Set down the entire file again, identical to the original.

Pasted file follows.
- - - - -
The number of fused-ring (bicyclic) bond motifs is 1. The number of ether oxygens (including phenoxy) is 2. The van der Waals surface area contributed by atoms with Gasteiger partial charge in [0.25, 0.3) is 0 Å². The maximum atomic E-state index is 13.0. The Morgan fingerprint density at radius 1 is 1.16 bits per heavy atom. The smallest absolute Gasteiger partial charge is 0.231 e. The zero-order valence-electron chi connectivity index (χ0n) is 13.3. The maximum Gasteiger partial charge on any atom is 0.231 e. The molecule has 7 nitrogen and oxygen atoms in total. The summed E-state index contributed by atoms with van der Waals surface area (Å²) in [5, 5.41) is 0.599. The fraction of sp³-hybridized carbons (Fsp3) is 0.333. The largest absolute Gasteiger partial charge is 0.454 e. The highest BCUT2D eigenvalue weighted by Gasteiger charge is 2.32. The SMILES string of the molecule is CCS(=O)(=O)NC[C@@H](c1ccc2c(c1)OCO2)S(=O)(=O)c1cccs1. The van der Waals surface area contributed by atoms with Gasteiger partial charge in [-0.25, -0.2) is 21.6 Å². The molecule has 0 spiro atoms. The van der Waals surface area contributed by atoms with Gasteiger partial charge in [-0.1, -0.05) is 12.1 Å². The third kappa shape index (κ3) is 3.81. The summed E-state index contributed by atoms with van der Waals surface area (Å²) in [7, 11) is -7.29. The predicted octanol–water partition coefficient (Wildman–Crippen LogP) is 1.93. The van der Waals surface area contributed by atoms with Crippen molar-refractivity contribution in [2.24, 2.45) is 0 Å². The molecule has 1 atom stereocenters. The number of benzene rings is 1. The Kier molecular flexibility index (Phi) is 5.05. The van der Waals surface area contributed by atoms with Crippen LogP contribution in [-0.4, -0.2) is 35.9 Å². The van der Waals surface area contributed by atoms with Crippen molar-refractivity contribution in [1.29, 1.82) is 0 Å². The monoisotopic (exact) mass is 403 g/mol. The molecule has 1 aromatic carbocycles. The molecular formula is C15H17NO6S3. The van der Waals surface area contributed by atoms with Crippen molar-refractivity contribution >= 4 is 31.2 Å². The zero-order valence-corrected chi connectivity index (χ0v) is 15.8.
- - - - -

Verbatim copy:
The number of fused-ring (bicyclic) bond motifs is 1. The number of ether oxygens (including phenoxy) is 2. The van der Waals surface area contributed by atoms with Gasteiger partial charge in [0.25, 0.3) is 0 Å². The maximum atomic E-state index is 13.0. The Morgan fingerprint density at radius 1 is 1.16 bits per heavy atom. The smallest absolute Gasteiger partial charge is 0.231 e. The zero-order valence-electron chi connectivity index (χ0n) is 13.3. The maximum Gasteiger partial charge on any atom is 0.231 e. The molecule has 7 nitrogen and oxygen atoms in total. The summed E-state index contributed by atoms with van der Waals surface area (Å²) in [5, 5.41) is 0.599. The fraction of sp³-hybridized carbons (Fsp3) is 0.333. The largest absolute Gasteiger partial charge is 0.454 e. The highest BCUT2D eigenvalue weighted by Gasteiger charge is 2.32. The SMILES string of the molecule is CCS(=O)(=O)NC[C@@H](c1ccc2c(c1)OCO2)S(=O)(=O)c1cccs1. The van der Waals surface area contributed by atoms with Gasteiger partial charge in [-0.25, -0.2) is 21.6 Å². The molecule has 0 spiro atoms. The van der Waals surface area contributed by atoms with Gasteiger partial charge in [-0.1, -0.05) is 12.1 Å². The third kappa shape index (κ3) is 3.81. The summed E-state index contributed by atoms with van der Waals surface area (Å²) in [7, 11) is -7.29. The predicted octanol–water partition coefficient (Wildman–Crippen LogP) is 1.93. The van der Waals surface area contributed by atoms with Crippen molar-refractivity contribution in [2.24, 2.45) is 0 Å². The molecule has 1 atom stereocenters. The number of benzene rings is 1. The Kier molecular flexibility index (Phi) is 5.05. The van der Waals surface area contributed by atoms with Crippen LogP contribution in [-0.4, -0.2) is 35.9 Å². The van der Waals surface area contributed by atoms with Crippen molar-refractivity contribution in [1.29, 1.82) is 0 Å². The monoisotopic (exact) mass is 403 g/mol. The molecule has 1 aromatic carbocycles. The molecular formula is C15H17NO6S3. The van der Waals surface area contributed by atoms with Crippen molar-refractivity contribution >= 4 is 31.2 Å². The zero-order valence-corrected chi connectivity index (χ0v) is 15.8.